We love being moms. We loved it when our kids were little. We loved feeding them – broiling a lamb chop just for them, putting a dollar under their pillow from the tooth fairy, documenting their first steps, school concerts and T-ball games with videos and photos and memory books.
But we can no longer pretend that our kids are little. Between us, we have three sons and two daughters. They range in age from 17 to 27 and in height from 5’8” to 6’5.” Three of them live on their own. The milestones have changed, and we don’t see them as often as we’d like to, but we still kvell and worry and cook. We love it when they come home. We stock the refrigerator with their favorite foods and cook up a whole rack of lamb. We like to pretend that they still need us as much as they used to. While many things have changed, we have noticed some similarities:
Then: They refused to eat strained peas.
Now: They refuse to eat supermarket sushi.
Then: We gave them $5 a week allowance.
Now: We slip them cash on the way to the train because we know they need it.
Then: They loved being pushed in the stroller.
Now: They borrow Mom’s car for “important business.”
Then: We picked out his clothes and dressed him in suspenders and a bow tie.
Now: We ask him to make sure has a clean shirt for a family wedding.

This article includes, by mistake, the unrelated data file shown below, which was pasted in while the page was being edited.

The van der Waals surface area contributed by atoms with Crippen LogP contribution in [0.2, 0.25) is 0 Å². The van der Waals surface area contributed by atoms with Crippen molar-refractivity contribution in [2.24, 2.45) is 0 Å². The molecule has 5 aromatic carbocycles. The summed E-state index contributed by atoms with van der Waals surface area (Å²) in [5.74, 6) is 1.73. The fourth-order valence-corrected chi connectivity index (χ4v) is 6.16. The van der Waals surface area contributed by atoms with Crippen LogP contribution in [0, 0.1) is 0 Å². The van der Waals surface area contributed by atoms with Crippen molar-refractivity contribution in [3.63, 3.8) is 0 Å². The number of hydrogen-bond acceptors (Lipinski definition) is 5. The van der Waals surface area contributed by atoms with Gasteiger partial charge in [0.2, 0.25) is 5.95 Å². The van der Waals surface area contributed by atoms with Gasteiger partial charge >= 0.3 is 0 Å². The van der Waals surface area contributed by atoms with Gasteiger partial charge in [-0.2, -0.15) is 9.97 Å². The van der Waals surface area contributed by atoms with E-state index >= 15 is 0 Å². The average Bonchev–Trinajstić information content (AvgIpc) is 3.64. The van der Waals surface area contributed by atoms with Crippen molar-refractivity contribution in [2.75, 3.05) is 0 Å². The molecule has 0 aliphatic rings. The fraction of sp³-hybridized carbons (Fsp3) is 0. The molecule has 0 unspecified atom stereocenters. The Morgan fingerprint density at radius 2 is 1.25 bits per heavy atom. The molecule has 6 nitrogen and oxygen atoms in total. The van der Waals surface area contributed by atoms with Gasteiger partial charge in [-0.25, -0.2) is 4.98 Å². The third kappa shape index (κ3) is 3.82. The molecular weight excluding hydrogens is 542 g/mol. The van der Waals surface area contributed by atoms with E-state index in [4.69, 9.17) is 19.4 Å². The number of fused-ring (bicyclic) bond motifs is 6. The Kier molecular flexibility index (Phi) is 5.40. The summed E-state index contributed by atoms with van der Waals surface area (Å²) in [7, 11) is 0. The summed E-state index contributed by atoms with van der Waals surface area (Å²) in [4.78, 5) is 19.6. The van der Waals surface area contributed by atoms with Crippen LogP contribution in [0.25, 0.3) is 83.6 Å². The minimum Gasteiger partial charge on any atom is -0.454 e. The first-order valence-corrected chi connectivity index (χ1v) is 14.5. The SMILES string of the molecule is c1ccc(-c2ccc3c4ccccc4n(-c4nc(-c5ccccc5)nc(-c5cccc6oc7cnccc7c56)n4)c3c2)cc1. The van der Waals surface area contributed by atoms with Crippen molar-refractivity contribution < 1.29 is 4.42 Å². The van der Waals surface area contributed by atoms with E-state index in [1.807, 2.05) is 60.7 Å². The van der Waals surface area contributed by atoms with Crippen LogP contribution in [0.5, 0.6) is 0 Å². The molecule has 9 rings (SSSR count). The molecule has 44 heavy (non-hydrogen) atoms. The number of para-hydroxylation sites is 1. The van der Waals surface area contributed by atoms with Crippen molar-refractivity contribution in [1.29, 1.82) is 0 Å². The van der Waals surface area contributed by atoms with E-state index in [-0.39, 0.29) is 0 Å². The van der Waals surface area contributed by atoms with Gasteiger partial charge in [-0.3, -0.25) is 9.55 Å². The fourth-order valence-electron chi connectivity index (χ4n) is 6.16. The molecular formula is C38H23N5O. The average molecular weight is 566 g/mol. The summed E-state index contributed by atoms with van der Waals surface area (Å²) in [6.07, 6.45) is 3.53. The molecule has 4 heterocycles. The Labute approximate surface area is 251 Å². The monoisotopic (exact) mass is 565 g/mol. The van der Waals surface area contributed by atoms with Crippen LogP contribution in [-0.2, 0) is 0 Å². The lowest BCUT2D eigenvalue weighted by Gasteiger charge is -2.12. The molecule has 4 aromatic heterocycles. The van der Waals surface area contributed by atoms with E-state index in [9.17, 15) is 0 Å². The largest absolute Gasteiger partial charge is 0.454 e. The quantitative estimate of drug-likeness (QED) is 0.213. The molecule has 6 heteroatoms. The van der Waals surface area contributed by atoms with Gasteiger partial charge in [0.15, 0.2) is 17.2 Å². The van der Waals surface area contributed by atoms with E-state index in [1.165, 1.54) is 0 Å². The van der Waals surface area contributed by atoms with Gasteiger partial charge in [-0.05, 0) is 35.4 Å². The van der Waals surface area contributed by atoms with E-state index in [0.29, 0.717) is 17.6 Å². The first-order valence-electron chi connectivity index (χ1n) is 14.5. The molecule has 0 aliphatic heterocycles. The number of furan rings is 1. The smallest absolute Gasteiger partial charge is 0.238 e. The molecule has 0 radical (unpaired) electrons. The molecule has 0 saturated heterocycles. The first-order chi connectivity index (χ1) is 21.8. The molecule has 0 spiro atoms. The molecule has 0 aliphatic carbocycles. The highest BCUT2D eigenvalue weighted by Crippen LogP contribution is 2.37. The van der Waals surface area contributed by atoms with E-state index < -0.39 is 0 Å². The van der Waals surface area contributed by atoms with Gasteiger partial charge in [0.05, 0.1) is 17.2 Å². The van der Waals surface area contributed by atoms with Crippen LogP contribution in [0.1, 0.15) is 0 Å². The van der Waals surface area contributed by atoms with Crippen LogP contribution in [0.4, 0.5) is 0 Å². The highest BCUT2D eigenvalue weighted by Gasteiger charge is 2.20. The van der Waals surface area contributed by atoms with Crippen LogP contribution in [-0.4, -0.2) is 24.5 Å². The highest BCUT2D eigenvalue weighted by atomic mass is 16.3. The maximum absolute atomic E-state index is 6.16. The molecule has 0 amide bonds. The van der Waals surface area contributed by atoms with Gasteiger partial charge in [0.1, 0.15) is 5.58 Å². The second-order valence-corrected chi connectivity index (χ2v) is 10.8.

Then: We loved browsing the racks of frilly toddler girl clothes and dressing her in lilac leggings with a polka dot top.
Now: We still shop for her even though she isn’t with us. We see an outfit that we think would look great, text her a picture, and hope for the best.
Then: We hung every precious piece of artwork on the refrigerator.
Now: We “like” their projects on Facebook.
Then: We used to take family vacations – and that meant everyone went.
Now: Somebody gets left out because of school or work schedules. Sometimes that means us — the kids travel without us!
Then: We knew all their friends – they came to our kitchens for every birthday and we chatted with their moms in the carpool line. If we didn’t know them, we could look them up in the school directory.
Now: Our children mention friends/co-workers/neighbors that they think we should know – because they know them. (If we’ve only met them once, how should we know to add them to the friend list?).
When the kids were little, they were always there – unless we took them someplace else. They had no lives of their own. They needed us for everything. And while it’s great to be needed, we did need a break sometimes. Now we’ve got a break and we miss them. We love it when they are back home and needing us again. We thrilled to listen to their accomplishments and dilemmas, offer unasked-for advice, and cook them the kugel they always loved.
We’re not yet ready to be grandparents — we are not that old! But we can imagine how great it can be. We will get to revisit all those “thens” with our children’s children. How wonderful to be able to start all over again with little kids.
Yes, just going through the photo albums to find the photos for this essay made us cry….